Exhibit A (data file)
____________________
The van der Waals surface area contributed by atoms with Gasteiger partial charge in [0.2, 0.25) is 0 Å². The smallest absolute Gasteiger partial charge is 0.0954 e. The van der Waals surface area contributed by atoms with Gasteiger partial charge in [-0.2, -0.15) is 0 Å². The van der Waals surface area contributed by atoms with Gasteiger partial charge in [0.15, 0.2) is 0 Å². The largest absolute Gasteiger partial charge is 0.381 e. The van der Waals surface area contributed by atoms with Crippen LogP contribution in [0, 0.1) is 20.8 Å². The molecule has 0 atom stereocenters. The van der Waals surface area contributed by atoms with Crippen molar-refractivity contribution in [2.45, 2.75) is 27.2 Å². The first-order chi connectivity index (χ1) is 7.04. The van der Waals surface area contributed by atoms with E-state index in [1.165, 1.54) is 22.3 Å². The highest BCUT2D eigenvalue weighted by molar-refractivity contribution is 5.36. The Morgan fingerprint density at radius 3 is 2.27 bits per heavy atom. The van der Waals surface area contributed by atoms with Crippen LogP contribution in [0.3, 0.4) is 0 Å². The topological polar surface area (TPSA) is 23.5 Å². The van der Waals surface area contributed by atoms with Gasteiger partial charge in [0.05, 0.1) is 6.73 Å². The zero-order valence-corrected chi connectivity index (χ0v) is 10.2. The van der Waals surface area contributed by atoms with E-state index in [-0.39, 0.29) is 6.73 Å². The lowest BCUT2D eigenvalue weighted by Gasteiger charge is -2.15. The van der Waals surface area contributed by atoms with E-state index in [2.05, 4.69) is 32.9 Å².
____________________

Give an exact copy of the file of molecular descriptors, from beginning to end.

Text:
The van der Waals surface area contributed by atoms with Gasteiger partial charge in [0.2, 0.25) is 0 Å². The smallest absolute Gasteiger partial charge is 0.0954 e. The van der Waals surface area contributed by atoms with Gasteiger partial charge in [-0.2, -0.15) is 0 Å². The van der Waals surface area contributed by atoms with Gasteiger partial charge in [0.15, 0.2) is 0 Å². The largest absolute Gasteiger partial charge is 0.381 e. The van der Waals surface area contributed by atoms with Crippen LogP contribution in [0, 0.1) is 20.8 Å². The molecule has 0 atom stereocenters. The van der Waals surface area contributed by atoms with Crippen molar-refractivity contribution in [2.45, 2.75) is 27.2 Å². The first-order chi connectivity index (χ1) is 7.04. The van der Waals surface area contributed by atoms with E-state index in [1.165, 1.54) is 22.3 Å². The highest BCUT2D eigenvalue weighted by molar-refractivity contribution is 5.36. The Morgan fingerprint density at radius 3 is 2.27 bits per heavy atom. The van der Waals surface area contributed by atoms with Crippen LogP contribution in [0.3, 0.4) is 0 Å². The topological polar surface area (TPSA) is 23.5 Å². The van der Waals surface area contributed by atoms with Gasteiger partial charge in [0.05, 0.1) is 6.73 Å². The zero-order valence-corrected chi connectivity index (χ0v) is 10.2. The van der Waals surface area contributed by atoms with E-state index in [-0.39, 0.29) is 6.73 Å². The lowest BCUT2D eigenvalue weighted by Gasteiger charge is -2.15. The van der Waals surface area contributed by atoms with E-state index in [2.05, 4.69) is 32.9 Å².